North Korean cheerleaders walk to their accommodations in Inje, north of Pyeongchang, on Feb. 7, 2018, ahead of the Pyeongchang Winter Olympic Games.
(JUNG YEON JE/AFP/Getty Images)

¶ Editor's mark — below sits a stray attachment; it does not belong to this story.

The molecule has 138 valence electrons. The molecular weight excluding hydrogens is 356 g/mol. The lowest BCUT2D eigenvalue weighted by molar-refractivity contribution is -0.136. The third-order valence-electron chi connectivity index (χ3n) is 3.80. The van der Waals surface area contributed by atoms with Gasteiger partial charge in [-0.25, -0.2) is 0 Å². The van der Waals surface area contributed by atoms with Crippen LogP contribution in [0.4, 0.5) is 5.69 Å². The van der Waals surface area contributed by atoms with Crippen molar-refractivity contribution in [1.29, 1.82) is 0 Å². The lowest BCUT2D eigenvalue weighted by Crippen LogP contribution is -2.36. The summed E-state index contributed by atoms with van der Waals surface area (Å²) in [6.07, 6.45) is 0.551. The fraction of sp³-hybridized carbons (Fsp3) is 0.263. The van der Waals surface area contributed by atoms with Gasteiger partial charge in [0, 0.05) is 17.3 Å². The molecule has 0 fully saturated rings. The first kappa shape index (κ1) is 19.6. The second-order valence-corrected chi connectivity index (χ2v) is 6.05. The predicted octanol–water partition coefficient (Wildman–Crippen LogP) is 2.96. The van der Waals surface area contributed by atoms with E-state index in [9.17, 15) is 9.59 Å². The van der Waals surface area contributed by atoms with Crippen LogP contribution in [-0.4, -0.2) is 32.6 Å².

After years of preparation in South Korea, the Pyeongchang Olympics will open Feb. 9 in the mountainous northeast. But the crisis of the past year driven by North Korea's nuclear weapons program -- and an unexpected outreach from leader Kim Jong Un -- has added an element of geopolitical drama to the world's premier winter sporting festival. The XXIII Winter Olympiad will draw thousands of athletes and spectators to the Alpensia Resort in Pyeongchang county and to the nearby coastal town of Gangneung during Feb. 9-25. It will be followed by the Paralympic Games at the same venues during March 9-18. Beyond the pause in exchanges of hostile rhetoric between North Korea and the United States, the games themselves do not hold geopolitical relevance. Instead, what matters in that realm will come after the Olympic torch is extinguished, gauged by the North Korean reaction to the resumption of joint...
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